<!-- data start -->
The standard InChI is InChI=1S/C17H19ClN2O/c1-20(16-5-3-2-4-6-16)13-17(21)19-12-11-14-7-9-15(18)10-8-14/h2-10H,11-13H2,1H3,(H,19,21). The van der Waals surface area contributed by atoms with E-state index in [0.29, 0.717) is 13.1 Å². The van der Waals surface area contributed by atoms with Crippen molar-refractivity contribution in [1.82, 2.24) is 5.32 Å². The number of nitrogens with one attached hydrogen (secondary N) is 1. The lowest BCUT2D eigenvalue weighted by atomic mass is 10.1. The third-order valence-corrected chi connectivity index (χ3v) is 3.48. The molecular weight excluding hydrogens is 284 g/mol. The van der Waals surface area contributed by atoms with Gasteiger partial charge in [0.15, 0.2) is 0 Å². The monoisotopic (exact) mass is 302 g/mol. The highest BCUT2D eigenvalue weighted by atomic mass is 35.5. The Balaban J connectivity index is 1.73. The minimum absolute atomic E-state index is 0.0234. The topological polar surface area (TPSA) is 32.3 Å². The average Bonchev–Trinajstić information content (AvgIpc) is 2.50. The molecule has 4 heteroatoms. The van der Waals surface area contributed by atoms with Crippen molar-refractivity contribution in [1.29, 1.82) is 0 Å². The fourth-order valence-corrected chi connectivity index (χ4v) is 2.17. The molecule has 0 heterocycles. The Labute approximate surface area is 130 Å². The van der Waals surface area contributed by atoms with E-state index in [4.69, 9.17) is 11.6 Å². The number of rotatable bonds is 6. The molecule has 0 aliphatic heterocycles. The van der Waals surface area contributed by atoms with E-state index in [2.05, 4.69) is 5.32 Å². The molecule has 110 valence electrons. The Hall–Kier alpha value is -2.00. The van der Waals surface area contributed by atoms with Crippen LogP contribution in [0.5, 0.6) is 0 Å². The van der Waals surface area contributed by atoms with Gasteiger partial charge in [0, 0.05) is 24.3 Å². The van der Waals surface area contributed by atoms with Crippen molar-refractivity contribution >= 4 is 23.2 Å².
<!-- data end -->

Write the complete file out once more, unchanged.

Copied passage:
The standard InChI is InChI=1S/C17H19ClN2O/c1-20(16-5-3-2-4-6-16)13-17(21)19-12-11-14-7-9-15(18)10-8-14/h2-10H,11-13H2,1H3,(H,19,21). The van der Waals surface area contributed by atoms with E-state index in [0.29, 0.717) is 13.1 Å². The van der Waals surface area contributed by atoms with Crippen molar-refractivity contribution in [1.82, 2.24) is 5.32 Å². The number of nitrogens with one attached hydrogen (secondary N) is 1. The lowest BCUT2D eigenvalue weighted by atomic mass is 10.1. The third-order valence-corrected chi connectivity index (χ3v) is 3.48. The molecular weight excluding hydrogens is 284 g/mol. The van der Waals surface area contributed by atoms with Gasteiger partial charge in [0.15, 0.2) is 0 Å². The monoisotopic (exact) mass is 302 g/mol. The highest BCUT2D eigenvalue weighted by atomic mass is 35.5. The Balaban J connectivity index is 1.73. The minimum absolute atomic E-state index is 0.0234. The topological polar surface area (TPSA) is 32.3 Å². The average Bonchev–Trinajstić information content (AvgIpc) is 2.50. The molecule has 4 heteroatoms. The van der Waals surface area contributed by atoms with Crippen molar-refractivity contribution in [1.29, 1.82) is 0 Å². The fourth-order valence-corrected chi connectivity index (χ4v) is 2.17. The molecule has 0 heterocycles. The Labute approximate surface area is 130 Å². The van der Waals surface area contributed by atoms with E-state index in [4.69, 9.17) is 11.6 Å². The number of rotatable bonds is 6. The molecule has 0 aliphatic heterocycles. The van der Waals surface area contributed by atoms with E-state index in [2.05, 4.69) is 5.32 Å². The molecule has 110 valence electrons. The Hall–Kier alpha value is -2.00. The van der Waals surface area contributed by atoms with Crippen LogP contribution in [0.5, 0.6) is 0 Å². The van der Waals surface area contributed by atoms with Gasteiger partial charge in [0, 0.05) is 24.3 Å². The van der Waals surface area contributed by atoms with Crippen molar-refractivity contribution >= 4 is 23.2 Å².